Balanced advantage or dynamic asset allocation funds adjust allocation between equity and debt to optimise returns. Here we explain their tax treatment.
Balanced advantage funds (BAFs), also known as dynamic asset allocation funds (DAAFs), have attracted a large number of investors of late.
With a rapidly rising asset under management (AUM) over the last two years, balanced advantage funds have moved swiftly from tenth to fifth position across all 37 SEBI-defined mutual fund categories. If we look at hybrid funds only, BAFs currently sit at the top in terms of the amount of money managed.
In this story, we will focus on how the gains made from balanced advantage funds are taxed. But let's first understand in brief what exactly these funds are.
What are balanced advantage funds (BAFs)?
BAFs invest in a mix of equity and debt and dynamically manage allocation between the two, which is usually driven by a rule-based model developed by the fund house. They do not have any restriction on the minimum or maximum allocation to equity or debt.
The objective of such funds is to capture the potential upside during bullish market phases and limit the downside when equity markets are volatile.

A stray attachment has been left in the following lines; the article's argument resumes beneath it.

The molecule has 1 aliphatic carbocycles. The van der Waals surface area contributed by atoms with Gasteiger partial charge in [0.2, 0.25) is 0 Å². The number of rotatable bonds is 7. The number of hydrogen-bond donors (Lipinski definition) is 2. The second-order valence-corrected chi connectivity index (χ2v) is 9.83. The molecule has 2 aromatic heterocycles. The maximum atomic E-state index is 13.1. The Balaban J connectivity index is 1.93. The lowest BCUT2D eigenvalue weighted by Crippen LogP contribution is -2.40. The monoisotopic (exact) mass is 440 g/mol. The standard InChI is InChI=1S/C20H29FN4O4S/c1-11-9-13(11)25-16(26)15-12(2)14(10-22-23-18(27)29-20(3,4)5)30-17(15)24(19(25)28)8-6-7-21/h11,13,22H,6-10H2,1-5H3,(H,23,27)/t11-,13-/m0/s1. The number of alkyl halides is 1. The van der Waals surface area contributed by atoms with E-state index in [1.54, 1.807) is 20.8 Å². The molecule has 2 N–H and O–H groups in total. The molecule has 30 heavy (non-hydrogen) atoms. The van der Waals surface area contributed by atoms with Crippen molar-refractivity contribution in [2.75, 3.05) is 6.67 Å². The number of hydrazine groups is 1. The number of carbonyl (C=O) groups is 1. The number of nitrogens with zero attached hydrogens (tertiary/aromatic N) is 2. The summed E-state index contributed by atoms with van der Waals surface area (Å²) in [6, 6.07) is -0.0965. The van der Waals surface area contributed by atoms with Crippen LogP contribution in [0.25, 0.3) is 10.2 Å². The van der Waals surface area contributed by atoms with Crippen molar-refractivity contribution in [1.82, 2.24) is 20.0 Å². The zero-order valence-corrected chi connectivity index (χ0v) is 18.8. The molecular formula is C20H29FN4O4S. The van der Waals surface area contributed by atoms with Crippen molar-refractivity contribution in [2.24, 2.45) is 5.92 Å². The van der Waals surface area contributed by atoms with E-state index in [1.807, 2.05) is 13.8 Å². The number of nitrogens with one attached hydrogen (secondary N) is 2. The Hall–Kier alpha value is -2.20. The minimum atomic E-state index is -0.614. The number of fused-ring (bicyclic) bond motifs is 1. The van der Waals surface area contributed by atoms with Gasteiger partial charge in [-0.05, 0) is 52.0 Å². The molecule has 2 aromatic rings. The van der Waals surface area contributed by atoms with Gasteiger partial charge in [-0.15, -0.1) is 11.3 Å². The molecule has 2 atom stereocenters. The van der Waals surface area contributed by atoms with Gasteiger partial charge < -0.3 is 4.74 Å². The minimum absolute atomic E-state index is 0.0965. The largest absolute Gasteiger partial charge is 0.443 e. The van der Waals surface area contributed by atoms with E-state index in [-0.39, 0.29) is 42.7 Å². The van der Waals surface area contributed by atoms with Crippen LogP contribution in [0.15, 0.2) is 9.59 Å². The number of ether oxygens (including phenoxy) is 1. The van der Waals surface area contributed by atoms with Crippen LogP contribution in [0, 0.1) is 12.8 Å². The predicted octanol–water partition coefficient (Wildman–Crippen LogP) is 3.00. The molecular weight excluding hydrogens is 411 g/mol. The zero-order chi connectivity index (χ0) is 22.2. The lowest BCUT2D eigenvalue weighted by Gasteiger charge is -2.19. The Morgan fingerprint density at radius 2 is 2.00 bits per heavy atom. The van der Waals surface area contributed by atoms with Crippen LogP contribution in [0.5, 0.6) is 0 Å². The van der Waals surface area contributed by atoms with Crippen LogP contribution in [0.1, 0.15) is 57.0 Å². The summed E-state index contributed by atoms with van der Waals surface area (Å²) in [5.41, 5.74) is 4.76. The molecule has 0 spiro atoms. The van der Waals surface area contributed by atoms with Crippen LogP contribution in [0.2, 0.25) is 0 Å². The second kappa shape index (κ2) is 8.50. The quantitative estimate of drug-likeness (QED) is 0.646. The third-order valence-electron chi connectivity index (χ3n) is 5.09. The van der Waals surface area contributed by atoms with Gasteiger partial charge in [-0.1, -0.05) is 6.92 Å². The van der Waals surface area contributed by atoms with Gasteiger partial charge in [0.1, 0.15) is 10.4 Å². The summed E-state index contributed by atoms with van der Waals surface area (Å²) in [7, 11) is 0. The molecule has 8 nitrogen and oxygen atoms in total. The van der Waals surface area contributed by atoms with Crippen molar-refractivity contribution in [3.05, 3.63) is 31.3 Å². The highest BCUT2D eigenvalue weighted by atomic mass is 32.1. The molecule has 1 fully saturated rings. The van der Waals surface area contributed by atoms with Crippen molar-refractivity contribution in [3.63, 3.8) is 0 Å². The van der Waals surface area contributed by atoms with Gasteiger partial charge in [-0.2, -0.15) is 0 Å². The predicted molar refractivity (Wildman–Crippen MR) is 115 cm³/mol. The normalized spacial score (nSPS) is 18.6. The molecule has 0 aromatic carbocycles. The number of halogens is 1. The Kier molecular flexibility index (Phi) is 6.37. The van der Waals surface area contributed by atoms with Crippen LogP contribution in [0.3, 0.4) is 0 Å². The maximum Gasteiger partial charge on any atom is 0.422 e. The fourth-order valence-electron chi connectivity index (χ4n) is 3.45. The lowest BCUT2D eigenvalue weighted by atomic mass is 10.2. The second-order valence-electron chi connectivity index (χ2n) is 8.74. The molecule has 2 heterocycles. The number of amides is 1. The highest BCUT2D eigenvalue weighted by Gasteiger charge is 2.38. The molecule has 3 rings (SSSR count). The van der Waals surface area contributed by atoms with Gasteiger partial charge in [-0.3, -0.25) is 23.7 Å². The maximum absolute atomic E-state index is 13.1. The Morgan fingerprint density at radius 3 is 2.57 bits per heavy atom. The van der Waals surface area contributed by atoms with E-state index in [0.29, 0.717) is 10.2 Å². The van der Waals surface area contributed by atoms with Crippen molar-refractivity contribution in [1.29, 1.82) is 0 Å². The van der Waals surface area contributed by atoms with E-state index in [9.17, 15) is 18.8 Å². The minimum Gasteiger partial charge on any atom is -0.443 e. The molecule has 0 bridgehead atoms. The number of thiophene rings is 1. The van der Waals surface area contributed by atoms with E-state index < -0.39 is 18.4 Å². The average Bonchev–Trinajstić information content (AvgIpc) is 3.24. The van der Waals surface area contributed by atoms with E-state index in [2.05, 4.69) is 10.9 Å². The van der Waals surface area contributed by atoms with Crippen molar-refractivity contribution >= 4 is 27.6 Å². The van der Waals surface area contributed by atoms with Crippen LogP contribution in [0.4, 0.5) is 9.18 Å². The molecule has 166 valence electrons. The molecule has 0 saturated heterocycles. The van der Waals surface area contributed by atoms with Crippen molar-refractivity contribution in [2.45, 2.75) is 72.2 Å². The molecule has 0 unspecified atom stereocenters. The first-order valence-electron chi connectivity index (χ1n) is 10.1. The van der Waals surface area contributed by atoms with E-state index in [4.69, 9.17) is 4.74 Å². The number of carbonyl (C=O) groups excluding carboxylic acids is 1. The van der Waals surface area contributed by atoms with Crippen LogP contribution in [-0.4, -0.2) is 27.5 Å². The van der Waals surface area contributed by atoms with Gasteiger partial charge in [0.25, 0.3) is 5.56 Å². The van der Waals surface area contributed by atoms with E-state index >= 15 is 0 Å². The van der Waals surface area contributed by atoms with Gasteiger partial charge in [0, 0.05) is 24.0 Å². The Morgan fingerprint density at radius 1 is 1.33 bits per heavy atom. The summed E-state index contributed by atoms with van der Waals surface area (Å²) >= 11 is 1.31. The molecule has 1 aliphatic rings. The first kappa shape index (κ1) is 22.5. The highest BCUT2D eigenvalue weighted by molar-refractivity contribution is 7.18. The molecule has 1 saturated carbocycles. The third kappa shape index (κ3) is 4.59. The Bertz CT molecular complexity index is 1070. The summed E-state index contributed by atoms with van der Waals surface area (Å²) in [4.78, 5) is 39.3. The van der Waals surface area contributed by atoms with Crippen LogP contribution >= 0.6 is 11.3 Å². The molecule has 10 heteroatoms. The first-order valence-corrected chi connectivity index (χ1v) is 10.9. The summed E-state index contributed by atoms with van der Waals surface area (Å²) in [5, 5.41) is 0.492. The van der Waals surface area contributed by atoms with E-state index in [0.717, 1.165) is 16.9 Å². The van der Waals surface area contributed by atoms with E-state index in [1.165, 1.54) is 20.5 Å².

You may check out our earlier coverage on balanced advantage funds and what drives their popularity.
Tax treatment of balanced advantage funds
To determine the tax liability on any mutual fund gains, you need to know two things:
While this classification between the two is quite straightforward for most mutual funds, it's not the case with BAFs as they are dynamic in their asset allocation. So, if a BAF has maintained more than 65 per cent allocation to equities, then it would be an equity-oriented fund, else a non-equity oriented fund.
Most BAFs maintain a gross equity of more than 65 per cent (i.e., without netting the hedged positions) to give tax advantage.
Determining tax liability
Once you know the above two information about your fund, you can evaluate your tax liability as follows:
If your holding period is less than a year, the gains are termed as short-term capital gains and are taxed at 15 per cent.
If your holding period is longer than three years, then the gains are termed as long-term capital gains and are taxable at 20 per cent after indexation.